Avalon Passion offers a choice of included shore excursions in each port. The excursions, usually a coach or walking tour, may be a half day or full day, depending on where the ship is. Avalon uses wireless headsets on its tours, so you can wander a bit from the guide and still hear; there is, however, still a "follow the lollipop" feel about things. Excursion groups are divided into three pace categories: a fast-paced option that gives people more free time; a leisure option and one for people with limited mobility. Avalon uses local guides for its tours, often relying on the same ones sister company Globus hires for its land trips. On our Danube trip, we found these to be good quality, with a good sense of humor and knowledge.
Avalon also offers optional excursions in ports, with fees ranging from 29 to 64 euros. In Vienna, for example, choices include a visit to Schonbrunn Imperial Palace (47 euros), a Royal Waltz concert (58 euros) or a trip outside the city to the Vienna Woods (55 euros). Reservations for these can be made ahead of time or on the ship.
Daytime and Evening Entertainment
With daily shore excursions included in the fare, Avalon Passion doesn't have too many extra activities during the day; those that it does have fall under the Enrichment category (see below).
At night, there's a musician in the lounge; the ship also has capability for karaoke and a dance floor, although how happening the ship is depends completely on your fellow passengers. At least once a cruise, the ship holds a movie night on a drop-down screen in the Panorama Lounge.
Besides the nightly port talks and activities such as wine tastings, each sailing has between two to three opportunities for passengers to get more involved with the region. This could be a visit to the ship by local artisans and entertainers, or a lecture by a visiting expert on the region. For example, on the Legendary Danube sailing, there's a sausage, sauerkraut and beer tasting. On our sailing, we went to the well-attended wine tasting where we sampled varietals from Austria's Wachau Valley, a region noted for crisp Gruner Veltliner and dry Riesling. The line says that these activities are often "surprises" for passengers, meaning they will be in the daily bulletin but not on the website for the itinerary.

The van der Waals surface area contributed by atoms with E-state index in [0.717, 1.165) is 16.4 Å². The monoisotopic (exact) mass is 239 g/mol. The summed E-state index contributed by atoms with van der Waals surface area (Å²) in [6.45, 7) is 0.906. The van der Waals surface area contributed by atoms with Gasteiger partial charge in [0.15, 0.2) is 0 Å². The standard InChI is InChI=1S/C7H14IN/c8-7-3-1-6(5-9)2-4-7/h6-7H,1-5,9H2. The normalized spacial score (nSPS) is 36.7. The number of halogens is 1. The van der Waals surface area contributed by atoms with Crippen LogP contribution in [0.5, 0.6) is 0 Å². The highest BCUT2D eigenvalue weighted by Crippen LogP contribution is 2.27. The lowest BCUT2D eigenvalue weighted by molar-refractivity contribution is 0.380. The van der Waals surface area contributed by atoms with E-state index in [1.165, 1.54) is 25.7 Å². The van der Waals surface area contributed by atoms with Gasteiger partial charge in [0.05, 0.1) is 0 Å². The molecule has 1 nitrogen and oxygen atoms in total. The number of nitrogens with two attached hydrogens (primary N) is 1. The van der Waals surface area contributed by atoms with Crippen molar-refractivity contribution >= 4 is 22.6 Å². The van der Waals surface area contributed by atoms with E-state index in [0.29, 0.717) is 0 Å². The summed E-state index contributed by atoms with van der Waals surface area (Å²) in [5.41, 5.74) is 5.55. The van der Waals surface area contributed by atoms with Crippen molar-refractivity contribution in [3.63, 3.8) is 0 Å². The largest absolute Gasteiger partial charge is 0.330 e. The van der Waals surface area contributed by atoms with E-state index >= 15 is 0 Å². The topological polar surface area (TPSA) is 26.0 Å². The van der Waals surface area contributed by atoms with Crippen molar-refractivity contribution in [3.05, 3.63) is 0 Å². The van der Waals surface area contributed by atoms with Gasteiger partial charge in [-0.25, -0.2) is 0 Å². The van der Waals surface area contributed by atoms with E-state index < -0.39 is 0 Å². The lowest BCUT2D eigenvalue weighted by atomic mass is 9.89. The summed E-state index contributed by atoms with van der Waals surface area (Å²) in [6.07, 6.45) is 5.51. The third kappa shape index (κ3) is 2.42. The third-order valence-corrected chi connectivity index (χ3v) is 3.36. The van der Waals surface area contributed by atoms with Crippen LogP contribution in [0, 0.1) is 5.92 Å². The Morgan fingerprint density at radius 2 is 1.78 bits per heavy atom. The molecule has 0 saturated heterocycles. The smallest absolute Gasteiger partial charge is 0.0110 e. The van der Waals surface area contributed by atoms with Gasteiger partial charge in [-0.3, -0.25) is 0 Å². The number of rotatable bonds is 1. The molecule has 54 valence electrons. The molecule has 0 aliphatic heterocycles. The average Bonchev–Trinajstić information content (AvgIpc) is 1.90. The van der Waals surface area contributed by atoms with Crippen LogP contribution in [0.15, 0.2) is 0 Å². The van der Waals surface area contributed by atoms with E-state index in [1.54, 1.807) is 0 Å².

In addition to these activities, handouts about the region are available at the cruise director's desk in the lobby.
One nice feature about Avalon Passion is that it doesn't feel crowded. Public spaces are airy, with chairs, sofas and tables arranged far enough apart that things seem intimate without being squashed or noisy. Everyone is able to get a seat during the port talks, and even on a rainy day, there are enough indoor places to hang out that passengers aren't on top of each other.
Panorama Lounge (Sapphire Deck): Passion's main bar is where all the action happens. This is where you'll go for port talks, wine tastings, movie nights, welcome and farewell cocktail parties and other group activities. The space is an attractive and modern brown and cream, with comfy chairs, sofas and tables arranged for conversational groups, and floor-to-ceiling windows. Peanuts are served when the bar is open. Drinks are priced in euros; sample costs are 3.70 for a glass of house sparkling wine, 5.30 for wines by the glass, 6.80 for alcoholic and nonalcoholic cocktails, 4.10 for draft beer, 5.90 for bottled beer, 3.10 for soda and 2.90 for bottled water (it's silly to buy in the bar; just go out to the lobby and get a shore excursion water, or bring it from your room where it's complimentary). A first-rate coffee maker makes free specialty drinks. A musician plays here nightly, and there's also a karaoke machine and dance floor, if the passengers are amenable.